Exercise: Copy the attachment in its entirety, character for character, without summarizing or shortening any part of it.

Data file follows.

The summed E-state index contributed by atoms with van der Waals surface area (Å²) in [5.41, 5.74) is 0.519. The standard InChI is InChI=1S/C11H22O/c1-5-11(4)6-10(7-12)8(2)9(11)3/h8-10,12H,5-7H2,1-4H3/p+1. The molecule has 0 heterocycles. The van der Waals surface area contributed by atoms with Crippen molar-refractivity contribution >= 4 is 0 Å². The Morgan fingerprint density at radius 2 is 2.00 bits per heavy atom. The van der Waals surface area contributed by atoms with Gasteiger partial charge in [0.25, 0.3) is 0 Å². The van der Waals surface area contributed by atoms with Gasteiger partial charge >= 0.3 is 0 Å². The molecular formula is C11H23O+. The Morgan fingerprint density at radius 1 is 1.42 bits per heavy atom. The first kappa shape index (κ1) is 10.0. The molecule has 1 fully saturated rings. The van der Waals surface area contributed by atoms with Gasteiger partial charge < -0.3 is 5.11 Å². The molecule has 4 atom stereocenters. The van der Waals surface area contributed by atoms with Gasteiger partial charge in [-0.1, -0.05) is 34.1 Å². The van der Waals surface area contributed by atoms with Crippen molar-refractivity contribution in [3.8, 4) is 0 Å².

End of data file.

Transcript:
The summed E-state index contributed by atoms with van der Waals surface area (Å²) in [5.41, 5.74) is 0.519. The standard InChI is InChI=1S/C11H22O/c1-5-11(4)6-10(7-12)8(2)9(11)3/h8-10,12H,5-7H2,1-4H3/p+1. The molecule has 0 heterocycles. The van der Waals surface area contributed by atoms with Crippen molar-refractivity contribution >= 4 is 0 Å². The Morgan fingerprint density at radius 2 is 2.00 bits per heavy atom. The van der Waals surface area contributed by atoms with Gasteiger partial charge in [0.25, 0.3) is 0 Å². The van der Waals surface area contributed by atoms with Gasteiger partial charge >= 0.3 is 0 Å². The molecular formula is C11H23O+. The Morgan fingerprint density at radius 1 is 1.42 bits per heavy atom. The first kappa shape index (κ1) is 10.0. The molecule has 1 fully saturated rings. The van der Waals surface area contributed by atoms with Gasteiger partial charge < -0.3 is 5.11 Å². The molecule has 4 atom stereocenters. The van der Waals surface area contributed by atoms with Gasteiger partial charge in [-0.1, -0.05) is 34.1 Å². The van der Waals surface area contributed by atoms with Crippen molar-refractivity contribution in [3.8, 4) is 0 Å².